"The officers were doing simply what they were instructed to do by upper management there," Dammeier said, referring to police, not university, management. "So the officers are getting beat up pretty good out there, but they were simply doing what they were instructed to do."
The administrator who oversees campus policing said the force has wide discretion in deciding how to respond to specific circumstances.
Tuesday, state lawmakers announced they would hold a hearing on the pepper-spraying incident. Assembly Speaker John Perez sent a letter to the University of California Board of Regents chairwoman Sherry Lansing and UC President Mark Yudof asking for a system-wide investigation.
"Students, parents and the public deserve to have answers to the myriad of troubling questions these incidents have raised," Perez said in a statement.
Yudof later announced he had appointed former Los Angeles Police Chief William Bratton to review the UC Davis incident and provide "an independent, unvarnished report about what happened."
He also appointed the university's general counsel and the UC Berkeley law school dean to examine police protocols and policies at all 10 UC campuses, including discussions with students, faculty and staff.
Katehi has already asked the Yolo County district attorney's office to investigate, and Chief Deputy District Attorney Jonathan Raven confirmed Tuesday that the department will look into the matter.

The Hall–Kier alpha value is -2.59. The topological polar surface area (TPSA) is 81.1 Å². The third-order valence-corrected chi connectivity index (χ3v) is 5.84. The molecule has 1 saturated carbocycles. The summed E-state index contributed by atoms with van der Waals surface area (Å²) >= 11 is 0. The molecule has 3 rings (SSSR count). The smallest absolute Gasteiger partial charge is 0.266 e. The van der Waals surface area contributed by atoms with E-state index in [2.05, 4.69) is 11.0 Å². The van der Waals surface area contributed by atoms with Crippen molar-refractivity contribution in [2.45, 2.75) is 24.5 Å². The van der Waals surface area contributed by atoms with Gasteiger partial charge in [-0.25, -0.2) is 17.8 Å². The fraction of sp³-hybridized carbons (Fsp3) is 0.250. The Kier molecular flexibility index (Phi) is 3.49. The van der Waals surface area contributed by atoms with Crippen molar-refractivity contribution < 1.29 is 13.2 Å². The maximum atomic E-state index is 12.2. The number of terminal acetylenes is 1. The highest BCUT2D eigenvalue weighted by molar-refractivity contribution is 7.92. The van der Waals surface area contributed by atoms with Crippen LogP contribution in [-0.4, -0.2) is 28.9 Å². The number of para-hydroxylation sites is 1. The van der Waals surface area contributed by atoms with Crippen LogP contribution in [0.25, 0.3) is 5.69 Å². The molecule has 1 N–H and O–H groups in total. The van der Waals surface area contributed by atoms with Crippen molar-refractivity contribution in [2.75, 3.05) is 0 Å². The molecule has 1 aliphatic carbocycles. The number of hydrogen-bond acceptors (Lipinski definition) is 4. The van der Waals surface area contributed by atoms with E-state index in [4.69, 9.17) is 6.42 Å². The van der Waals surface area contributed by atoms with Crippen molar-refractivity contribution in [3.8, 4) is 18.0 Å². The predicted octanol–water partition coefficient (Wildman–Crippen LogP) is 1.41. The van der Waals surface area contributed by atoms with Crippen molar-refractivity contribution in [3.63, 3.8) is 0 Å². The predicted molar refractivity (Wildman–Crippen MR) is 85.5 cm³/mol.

Attorney General Kamala Harris was deeply disturbed by the videos of the incident, spokeswoman Lynda Gledhill said Tuesday.
"She's confident they will conduct a quick and thorough investigation of the matter," Gledhill said.
On Tuesday, about 50 tents formed an encampment on the site where the pepper-spraying happened as students went about going to class. During her address during the evening town hall, Katehi said she sympathized with the feelings that are leading students to protest.
"I understand the frustration and anger students are feeling right now," she said. "Our economy is in poor shape, employment prospects are the worst in decades and tuition has been increased a number of times."
Burke reported from San Francisco.